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Delegation asked to reform Indian allotted land laws

TULSA, Okla. (AP) -- Oklahoma's congressional delegation is being asked by the Five Civilized Tribes to come up with legislation to reform laws dealing with Indian allotted land.

Officials with the Cherokee, Creek, Choctaw, Chickasaw and Seminole tribes say several pieces of existing legislation have helped strip Indian title from most of the restricted land in eastern Oklahoma.

The five tribes aren't interested in increasing their land base, but "just protecting the existing status quo," said David Mullon Jr., Cherokee Nation associate general counsel.

"The good land is already gone," said Perry Beaver, principal chief of the Creek Nation. "We're just trying to save what is left."

The tribes acquired the allotted lands in the 1800s when they were ceded to them by the U.S. government following the "Trail of Tears" in the 1830s, Mullon said.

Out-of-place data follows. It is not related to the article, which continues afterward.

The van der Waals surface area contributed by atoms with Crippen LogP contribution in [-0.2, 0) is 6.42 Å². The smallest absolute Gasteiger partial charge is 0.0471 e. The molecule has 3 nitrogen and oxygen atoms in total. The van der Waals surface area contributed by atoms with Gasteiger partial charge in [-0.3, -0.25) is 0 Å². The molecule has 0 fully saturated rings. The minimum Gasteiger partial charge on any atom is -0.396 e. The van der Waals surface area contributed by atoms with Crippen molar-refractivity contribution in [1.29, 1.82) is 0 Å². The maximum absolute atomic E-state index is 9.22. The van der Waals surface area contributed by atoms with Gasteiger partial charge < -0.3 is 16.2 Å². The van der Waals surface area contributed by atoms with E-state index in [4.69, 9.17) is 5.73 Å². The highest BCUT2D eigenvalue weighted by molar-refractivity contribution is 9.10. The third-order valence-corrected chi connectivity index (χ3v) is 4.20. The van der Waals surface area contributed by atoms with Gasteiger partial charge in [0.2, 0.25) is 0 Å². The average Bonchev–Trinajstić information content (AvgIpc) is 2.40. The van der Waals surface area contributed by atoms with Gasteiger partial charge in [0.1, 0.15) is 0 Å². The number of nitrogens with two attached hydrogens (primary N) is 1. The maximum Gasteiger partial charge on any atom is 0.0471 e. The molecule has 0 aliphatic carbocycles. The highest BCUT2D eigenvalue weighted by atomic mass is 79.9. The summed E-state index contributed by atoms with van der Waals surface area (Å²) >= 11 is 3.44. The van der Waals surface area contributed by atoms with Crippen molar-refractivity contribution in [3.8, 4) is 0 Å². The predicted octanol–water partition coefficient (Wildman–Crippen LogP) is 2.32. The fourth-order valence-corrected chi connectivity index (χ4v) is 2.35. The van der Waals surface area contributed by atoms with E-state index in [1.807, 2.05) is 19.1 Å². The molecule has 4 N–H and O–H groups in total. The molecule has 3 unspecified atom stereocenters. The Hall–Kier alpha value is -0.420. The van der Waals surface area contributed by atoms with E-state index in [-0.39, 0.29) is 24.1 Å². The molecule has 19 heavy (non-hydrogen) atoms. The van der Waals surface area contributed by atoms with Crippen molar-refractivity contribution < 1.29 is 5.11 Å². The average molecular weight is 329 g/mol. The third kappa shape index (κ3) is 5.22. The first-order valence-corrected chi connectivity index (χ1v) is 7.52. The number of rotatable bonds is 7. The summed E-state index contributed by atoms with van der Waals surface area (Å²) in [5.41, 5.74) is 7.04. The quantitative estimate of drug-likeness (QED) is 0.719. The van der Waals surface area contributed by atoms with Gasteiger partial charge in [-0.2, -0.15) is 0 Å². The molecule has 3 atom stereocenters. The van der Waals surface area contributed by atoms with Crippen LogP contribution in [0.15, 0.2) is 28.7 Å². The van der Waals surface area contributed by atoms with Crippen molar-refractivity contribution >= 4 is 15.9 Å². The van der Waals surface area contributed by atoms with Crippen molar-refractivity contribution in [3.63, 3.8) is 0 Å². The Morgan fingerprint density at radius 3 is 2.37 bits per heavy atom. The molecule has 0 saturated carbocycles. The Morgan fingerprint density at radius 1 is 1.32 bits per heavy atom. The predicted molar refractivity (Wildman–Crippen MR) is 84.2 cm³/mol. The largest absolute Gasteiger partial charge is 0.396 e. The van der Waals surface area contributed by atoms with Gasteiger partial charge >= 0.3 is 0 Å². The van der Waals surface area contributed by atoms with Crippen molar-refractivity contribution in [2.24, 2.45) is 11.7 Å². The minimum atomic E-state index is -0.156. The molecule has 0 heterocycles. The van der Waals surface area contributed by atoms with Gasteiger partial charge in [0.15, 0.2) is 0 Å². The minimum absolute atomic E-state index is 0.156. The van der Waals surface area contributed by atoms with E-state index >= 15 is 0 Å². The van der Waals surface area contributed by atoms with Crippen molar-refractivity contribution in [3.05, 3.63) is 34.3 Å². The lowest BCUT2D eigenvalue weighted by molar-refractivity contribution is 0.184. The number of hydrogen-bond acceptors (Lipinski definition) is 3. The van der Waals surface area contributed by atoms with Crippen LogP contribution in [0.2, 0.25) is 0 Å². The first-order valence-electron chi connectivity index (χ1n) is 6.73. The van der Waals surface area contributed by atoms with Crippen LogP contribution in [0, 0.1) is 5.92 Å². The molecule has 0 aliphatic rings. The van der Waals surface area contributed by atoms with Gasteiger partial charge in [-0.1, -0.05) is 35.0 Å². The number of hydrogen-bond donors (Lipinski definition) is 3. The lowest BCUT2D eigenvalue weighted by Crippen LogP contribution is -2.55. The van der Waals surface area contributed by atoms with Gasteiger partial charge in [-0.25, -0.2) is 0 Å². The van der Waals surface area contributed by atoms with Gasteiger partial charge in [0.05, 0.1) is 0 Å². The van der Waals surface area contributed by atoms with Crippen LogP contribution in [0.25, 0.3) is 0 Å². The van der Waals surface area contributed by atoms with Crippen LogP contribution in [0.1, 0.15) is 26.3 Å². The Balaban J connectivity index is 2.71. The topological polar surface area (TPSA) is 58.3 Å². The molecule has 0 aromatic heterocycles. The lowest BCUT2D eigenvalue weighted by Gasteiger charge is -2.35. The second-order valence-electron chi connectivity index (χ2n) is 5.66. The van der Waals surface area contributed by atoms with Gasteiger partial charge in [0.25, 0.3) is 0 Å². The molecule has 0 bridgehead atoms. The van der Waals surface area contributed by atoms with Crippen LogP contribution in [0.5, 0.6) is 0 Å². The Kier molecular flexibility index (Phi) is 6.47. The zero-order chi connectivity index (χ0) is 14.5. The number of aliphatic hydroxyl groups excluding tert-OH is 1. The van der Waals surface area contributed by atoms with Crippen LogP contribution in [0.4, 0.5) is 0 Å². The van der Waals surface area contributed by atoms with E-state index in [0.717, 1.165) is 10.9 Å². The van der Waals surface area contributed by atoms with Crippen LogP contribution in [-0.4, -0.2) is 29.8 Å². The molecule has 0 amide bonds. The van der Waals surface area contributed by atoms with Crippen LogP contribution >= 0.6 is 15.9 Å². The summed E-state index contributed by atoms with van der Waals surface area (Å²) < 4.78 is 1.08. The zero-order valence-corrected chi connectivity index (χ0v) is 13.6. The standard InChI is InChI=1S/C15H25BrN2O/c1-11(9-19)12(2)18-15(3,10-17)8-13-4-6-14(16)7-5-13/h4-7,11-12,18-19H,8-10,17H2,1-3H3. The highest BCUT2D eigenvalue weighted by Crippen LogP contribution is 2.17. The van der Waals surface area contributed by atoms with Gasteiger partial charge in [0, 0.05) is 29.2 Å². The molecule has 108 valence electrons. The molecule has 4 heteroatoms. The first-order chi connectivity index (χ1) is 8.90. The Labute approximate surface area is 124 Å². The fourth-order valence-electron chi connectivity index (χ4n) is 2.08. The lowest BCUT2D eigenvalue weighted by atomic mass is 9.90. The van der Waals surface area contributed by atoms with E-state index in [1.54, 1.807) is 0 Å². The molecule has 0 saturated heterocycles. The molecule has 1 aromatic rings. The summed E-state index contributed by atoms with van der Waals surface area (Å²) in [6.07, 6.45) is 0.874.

The restricted lands later were allotted under federal law to individual Indians and numbered in the millions of acres in an estimated 40 counties. He said that acreage number has dropped considerably.

Since then, Mullon said, Indian titles to those lands have been removed, often because non-Indians gained control of the properties.

"Most of the land is in the hills. Most of it isn't worth very much," he said.

Mullon said the lost acreage often came into the possession of non-Indians through adverse possession, "where a person throws a fence over his neighbor's property and in 15 years the neighbor becomes the owner."

That has been legal in Oklahoma but not in most states, he said.

The tribal officials say members of the Five Civilized Tribes who have managed to retain land have had to hire private attorneys to begin probate or deed approval actions in state court in order to pass title to restricted lands.

That process, they said, makes the sale and probate of their property complex and costly.

As a result, thousands of acres of Indian lands in eastern Oklahoma have gone unprobated for years.

Chad Smith, chief of the Cherokee Nation, said the reforms proposed by the tribes would "give the allotted lands of the five tribes the same kinds of protection that other tribes have in Oklahoma and the rest of the United States."

If the Oklahoma delegation is successful in getting reform legislation through Congress, "It would be one of the most significant pieces of legislation passed for the five tribes in the past 50 years," Smith said.
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